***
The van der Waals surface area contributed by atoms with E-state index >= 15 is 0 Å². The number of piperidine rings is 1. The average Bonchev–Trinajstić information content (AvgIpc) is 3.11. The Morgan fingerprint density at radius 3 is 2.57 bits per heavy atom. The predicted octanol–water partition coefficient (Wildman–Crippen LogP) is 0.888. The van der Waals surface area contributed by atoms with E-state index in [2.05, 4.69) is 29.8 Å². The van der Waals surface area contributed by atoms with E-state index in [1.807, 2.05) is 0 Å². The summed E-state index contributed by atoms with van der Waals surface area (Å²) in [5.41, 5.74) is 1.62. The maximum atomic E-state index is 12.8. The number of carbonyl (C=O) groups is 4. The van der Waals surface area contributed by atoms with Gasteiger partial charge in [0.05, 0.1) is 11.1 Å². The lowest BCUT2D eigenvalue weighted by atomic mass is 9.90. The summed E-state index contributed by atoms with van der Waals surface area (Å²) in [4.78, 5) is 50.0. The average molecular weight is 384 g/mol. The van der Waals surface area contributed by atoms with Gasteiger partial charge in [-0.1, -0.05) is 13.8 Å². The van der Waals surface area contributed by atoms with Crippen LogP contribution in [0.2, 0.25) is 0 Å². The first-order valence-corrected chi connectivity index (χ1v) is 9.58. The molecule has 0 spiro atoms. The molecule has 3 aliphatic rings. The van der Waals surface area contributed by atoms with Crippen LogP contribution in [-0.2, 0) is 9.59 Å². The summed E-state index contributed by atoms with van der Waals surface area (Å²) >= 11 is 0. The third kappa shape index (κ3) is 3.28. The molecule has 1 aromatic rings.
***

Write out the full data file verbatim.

The van der Waals surface area contributed by atoms with E-state index >= 15 is 0 Å². The number of piperidine rings is 1. The average Bonchev–Trinajstić information content (AvgIpc) is 3.11. The Morgan fingerprint density at radius 3 is 2.57 bits per heavy atom. The predicted octanol–water partition coefficient (Wildman–Crippen LogP) is 0.888. The van der Waals surface area contributed by atoms with E-state index in [2.05, 4.69) is 29.8 Å². The van der Waals surface area contributed by atoms with E-state index in [1.807, 2.05) is 0 Å². The summed E-state index contributed by atoms with van der Waals surface area (Å²) in [5.41, 5.74) is 1.62. The maximum atomic E-state index is 12.8. The number of carbonyl (C=O) groups is 4. The van der Waals surface area contributed by atoms with Gasteiger partial charge in [0.05, 0.1) is 11.1 Å². The lowest BCUT2D eigenvalue weighted by atomic mass is 9.90. The summed E-state index contributed by atoms with van der Waals surface area (Å²) in [4.78, 5) is 50.0. The average molecular weight is 384 g/mol. The van der Waals surface area contributed by atoms with Gasteiger partial charge in [-0.1, -0.05) is 13.8 Å². The van der Waals surface area contributed by atoms with Crippen LogP contribution in [0.2, 0.25) is 0 Å². The first-order valence-corrected chi connectivity index (χ1v) is 9.58. The molecule has 0 spiro atoms. The molecule has 3 aliphatic rings. The van der Waals surface area contributed by atoms with Crippen LogP contribution in [-0.2, 0) is 9.59 Å². The summed E-state index contributed by atoms with van der Waals surface area (Å²) >= 11 is 0. The third kappa shape index (κ3) is 3.28. The molecule has 1 aromatic rings.